This article was originally published by The Mennonite

A tradition of resistance: Erica Littlewolf

When Native people introduce themselves, says Erica Littlewolf, especially to other Natives, they speak of their tribe. They introduce themselves as individuals inside a larger community that involves a land base.

In the same way, when I ask her about her passion and why she does what she does, Littlewolf says her work involves “continuing a tradition of resistance.”

Her tribe, Northern Cheyenne, was held captive in Oklahoma over a century ago. “They knew they would be hunted by the U.S. government if they went to Montana,” she says, “but they did it anyway.”

Littlewolf, 35, who works with Mennonite Central Committee (MCC) Central States and the Indigenous Visioning Circle, also does her work for the many young people who have died from suicide, she says.

And she does it for her four nieces. “It’s in my DNA,” she says.

Littlewolf rents a house in rural Newton, Kan., but she travels extensively. When I first interviewed her on May 31, she was getting ready to travel to Toronto for a conference. The following week, she was to return to Toronto to give a presentation on the Doctrine of Discovery. The week after that, she was scheduled to fly to Norway for a meeting of the World Council of Churches. She keeps her passport in the same spot at home so she doesn’t lose it, she says.

Littlewolf grew up on the Northern Cheyenne reservation in Busby, Mont., and was part of White River Cheyenne Mennonite Church. Her father worked for Head Start, and her mother was a special education teacher. Erica went to Head Start, then to Colstrip School, located off the reservation. She says she got on the bus at 6 a.m. each day, and when she was involved in sports, she didn’t get home until 9 p.m. Later she attended Black Hills State University in Spearfish, S.D., graduating in 2004 with a degree in psychology and American Indian studies.

After college, she volunteered in Phoenix, Ariz., for Habitat for Humanity through AmeriCorps, then later as an academic counselor at the University of Phoenix. While in Phoenix, she enrolled at Arizona State University in the graduate program in social work. Then Hurricane Katrina hit New Orleans, and she realized the social work program did not address the systemic racism she saw operating in the aftermath of that storm.

During her college years, Littlewolf had worked for MCC as a summer service worker in her home community in Montana. She helped with vacation Bible school, took youth on backpacking trips, and in 2003 traveled with a group to the Mennonite World Conference assembly in Zimbabwe. In 2004, she was asked to serve on the MCC Central States board. After Katrina, she did contract work for MCC. She worked with the MCC Oglala Lakota Nation unit located in Porcupine, S.D., on the Pine Ridge Reservation. She then became a service worker and served from 2007 to 2009.

That work became the Indigenous Visioning Circle, which is under MCC. In her work, she focuses on big issues (macro rather than micro)—the “big picture,” she says. She connects with the MCC United Nations desk and the MCC Washington desk. Her job is to help educate the constituency about issues faced by Native Americans.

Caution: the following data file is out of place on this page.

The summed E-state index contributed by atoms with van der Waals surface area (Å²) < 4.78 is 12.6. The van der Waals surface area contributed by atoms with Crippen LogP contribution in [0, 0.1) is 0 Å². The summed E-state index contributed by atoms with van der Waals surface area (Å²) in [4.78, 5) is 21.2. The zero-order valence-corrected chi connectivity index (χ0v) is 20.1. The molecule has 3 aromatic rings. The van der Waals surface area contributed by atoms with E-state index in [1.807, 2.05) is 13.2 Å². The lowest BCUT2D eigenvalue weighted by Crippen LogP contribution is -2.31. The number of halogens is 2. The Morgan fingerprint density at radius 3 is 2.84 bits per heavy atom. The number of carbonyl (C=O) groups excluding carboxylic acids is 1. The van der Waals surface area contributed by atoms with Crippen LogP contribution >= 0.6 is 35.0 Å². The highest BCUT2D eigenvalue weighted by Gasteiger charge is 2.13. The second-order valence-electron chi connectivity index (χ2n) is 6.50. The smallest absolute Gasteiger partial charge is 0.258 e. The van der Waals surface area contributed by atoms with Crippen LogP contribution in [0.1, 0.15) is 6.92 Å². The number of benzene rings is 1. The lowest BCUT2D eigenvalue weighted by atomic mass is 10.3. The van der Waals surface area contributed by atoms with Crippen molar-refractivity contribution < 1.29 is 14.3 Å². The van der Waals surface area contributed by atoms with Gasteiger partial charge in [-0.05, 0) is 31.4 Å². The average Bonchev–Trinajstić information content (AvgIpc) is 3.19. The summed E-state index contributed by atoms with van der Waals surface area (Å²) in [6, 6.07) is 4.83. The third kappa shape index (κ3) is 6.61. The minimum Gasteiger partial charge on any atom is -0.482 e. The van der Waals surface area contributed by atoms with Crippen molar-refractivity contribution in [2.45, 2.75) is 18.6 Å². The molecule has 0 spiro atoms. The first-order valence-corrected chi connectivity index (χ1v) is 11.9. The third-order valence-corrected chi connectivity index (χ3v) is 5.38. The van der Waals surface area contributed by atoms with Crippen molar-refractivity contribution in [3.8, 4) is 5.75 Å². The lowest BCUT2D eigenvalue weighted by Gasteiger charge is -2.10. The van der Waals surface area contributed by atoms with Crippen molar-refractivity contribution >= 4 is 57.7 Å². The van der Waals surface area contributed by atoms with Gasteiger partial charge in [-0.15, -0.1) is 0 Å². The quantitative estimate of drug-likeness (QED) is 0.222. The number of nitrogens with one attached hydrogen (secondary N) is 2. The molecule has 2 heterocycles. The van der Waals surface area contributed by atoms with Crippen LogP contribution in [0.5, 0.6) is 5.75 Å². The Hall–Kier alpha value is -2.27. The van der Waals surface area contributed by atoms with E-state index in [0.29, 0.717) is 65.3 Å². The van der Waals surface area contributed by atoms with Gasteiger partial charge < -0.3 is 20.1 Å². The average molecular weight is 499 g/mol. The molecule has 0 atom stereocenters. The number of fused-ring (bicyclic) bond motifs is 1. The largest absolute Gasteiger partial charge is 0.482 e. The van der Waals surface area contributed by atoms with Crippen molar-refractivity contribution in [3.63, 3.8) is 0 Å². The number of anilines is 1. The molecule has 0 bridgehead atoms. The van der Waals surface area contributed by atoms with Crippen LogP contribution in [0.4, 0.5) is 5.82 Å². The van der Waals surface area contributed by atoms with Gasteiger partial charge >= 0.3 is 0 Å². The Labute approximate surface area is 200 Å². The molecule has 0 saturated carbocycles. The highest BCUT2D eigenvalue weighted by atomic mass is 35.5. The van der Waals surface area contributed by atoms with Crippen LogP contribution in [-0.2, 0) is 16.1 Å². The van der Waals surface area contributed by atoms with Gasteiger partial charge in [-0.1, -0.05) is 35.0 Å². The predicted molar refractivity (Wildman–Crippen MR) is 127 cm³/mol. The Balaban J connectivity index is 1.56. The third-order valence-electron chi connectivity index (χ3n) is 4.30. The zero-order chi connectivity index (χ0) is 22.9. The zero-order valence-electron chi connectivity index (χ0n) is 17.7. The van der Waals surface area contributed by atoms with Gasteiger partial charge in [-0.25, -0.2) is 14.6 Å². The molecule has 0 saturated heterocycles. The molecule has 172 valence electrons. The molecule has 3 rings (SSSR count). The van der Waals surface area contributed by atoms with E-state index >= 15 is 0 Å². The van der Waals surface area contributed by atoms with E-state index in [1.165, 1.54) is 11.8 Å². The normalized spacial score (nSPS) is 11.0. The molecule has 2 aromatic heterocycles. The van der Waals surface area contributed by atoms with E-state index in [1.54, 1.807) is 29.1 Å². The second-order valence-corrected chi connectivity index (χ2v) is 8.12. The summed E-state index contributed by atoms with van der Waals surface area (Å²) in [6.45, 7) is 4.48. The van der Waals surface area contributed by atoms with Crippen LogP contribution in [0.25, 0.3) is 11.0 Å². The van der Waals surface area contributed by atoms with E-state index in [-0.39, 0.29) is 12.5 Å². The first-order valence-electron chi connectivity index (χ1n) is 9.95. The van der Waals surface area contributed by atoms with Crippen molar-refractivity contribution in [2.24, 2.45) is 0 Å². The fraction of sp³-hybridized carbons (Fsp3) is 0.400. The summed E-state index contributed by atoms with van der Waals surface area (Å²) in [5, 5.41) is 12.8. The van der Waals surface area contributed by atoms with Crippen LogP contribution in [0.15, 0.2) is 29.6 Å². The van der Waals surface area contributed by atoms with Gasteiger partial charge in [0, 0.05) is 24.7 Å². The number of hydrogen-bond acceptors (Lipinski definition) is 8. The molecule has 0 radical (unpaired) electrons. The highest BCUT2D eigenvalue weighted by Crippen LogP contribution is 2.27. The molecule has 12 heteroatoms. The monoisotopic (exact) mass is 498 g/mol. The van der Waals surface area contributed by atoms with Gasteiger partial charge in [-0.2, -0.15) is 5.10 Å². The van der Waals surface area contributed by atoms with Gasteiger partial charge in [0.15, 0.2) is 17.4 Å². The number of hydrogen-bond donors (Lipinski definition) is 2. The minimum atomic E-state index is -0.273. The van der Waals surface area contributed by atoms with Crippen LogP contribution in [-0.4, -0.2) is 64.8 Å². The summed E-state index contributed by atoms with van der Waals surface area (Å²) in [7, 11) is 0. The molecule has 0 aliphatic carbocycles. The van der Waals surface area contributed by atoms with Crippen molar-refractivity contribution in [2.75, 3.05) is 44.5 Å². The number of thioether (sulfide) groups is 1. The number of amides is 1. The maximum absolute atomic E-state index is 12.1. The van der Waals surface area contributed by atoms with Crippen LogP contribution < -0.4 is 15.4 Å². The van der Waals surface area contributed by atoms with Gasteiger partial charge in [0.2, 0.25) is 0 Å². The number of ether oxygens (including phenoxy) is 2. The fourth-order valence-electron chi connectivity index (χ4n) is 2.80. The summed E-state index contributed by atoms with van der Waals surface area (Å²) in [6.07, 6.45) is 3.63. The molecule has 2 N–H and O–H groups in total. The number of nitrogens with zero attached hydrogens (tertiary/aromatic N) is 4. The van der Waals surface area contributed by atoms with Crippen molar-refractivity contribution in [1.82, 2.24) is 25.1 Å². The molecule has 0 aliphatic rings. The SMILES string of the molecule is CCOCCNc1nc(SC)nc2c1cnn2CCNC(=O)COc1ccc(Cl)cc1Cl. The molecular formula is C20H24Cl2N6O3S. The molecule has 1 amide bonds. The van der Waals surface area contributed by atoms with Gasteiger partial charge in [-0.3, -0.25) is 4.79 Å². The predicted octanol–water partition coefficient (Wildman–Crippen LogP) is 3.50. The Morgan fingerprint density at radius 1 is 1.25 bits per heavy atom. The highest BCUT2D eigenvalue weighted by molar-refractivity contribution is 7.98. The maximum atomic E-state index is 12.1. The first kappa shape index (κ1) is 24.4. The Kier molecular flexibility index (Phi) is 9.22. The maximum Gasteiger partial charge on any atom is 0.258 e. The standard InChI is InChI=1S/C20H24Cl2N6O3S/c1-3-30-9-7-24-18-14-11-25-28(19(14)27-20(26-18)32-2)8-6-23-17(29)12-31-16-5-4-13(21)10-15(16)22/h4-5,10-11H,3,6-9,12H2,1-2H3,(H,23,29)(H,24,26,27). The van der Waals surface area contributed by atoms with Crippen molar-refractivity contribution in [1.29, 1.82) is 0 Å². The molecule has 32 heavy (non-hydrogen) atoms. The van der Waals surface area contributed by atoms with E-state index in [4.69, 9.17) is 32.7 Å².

As part of that work, she teaches people about the Doctrine of Discovery, which was the theological justification settlers used to take land from indigenous people.

In May 2012, at the United Nations Permanent Forum on Indigenous Issues, the World Council of Churches called for the Doctrine of Discovery to be repudiated. That has become a growing movement, Littlewolf says. And she is working with people to see what steps churches can take in repudiating it.

Does she identify as a Mennonite? “Some days,” she says, “but not if it’s an ethnicity.”

She says she relates to Mennonites she knows and to pacifism, but not to an exclusive ethnic sense of Mennonite as a person with Germanic ancestors.

She points to a sad, ironic aspect to Mennonites’ history in North America: “Mennonites came to [North] America for refuge from persecution, but they often displaced Native peoples.”

Part of her job and her calling is to help people understand this dynamic. “I understand when people don’t want to hear [this],” she says. “And people need to hear it in order to not repeat it.”

What gives Littlewolf hope? She says she sees both individual and systemic hope. While others decried the election campaign this past spring, Littlewolf found it helpful that people were displaying their racism openly. “It makes things clearer when people who hold racist views don’t try to hide them,” she says.

She also sees hope in the many Indigenous people who have joined forces to protect the water and stop the Dakota Access Pipeline on the Standing Rock reservation.

This energy helps build connections. “It’s hopeful when people who are oppressed see themselves more connected than isolated,” she adds. She has never before seen a coming together of Indigenous Nations and non-Indigenous people to stand for something they believe in.

She also finds hope in the youth at White River Cheyenne Mennonite Church. They come together each New Year’s Eve at the church to play games and build their relationships. It also keeps them away from the drinking that often happens at that time on the reservation. Last New Year’s Eve, she spoke to the group and spent time with them. Their lives and commitment give her hope, she says. 1911finalwads2.indd


Read the rest of our original features and Bible studies on “Fidelity of Place” in the November issue of The Mennonite. 

You can also listen to a Peace Lab podcast interview with Erica

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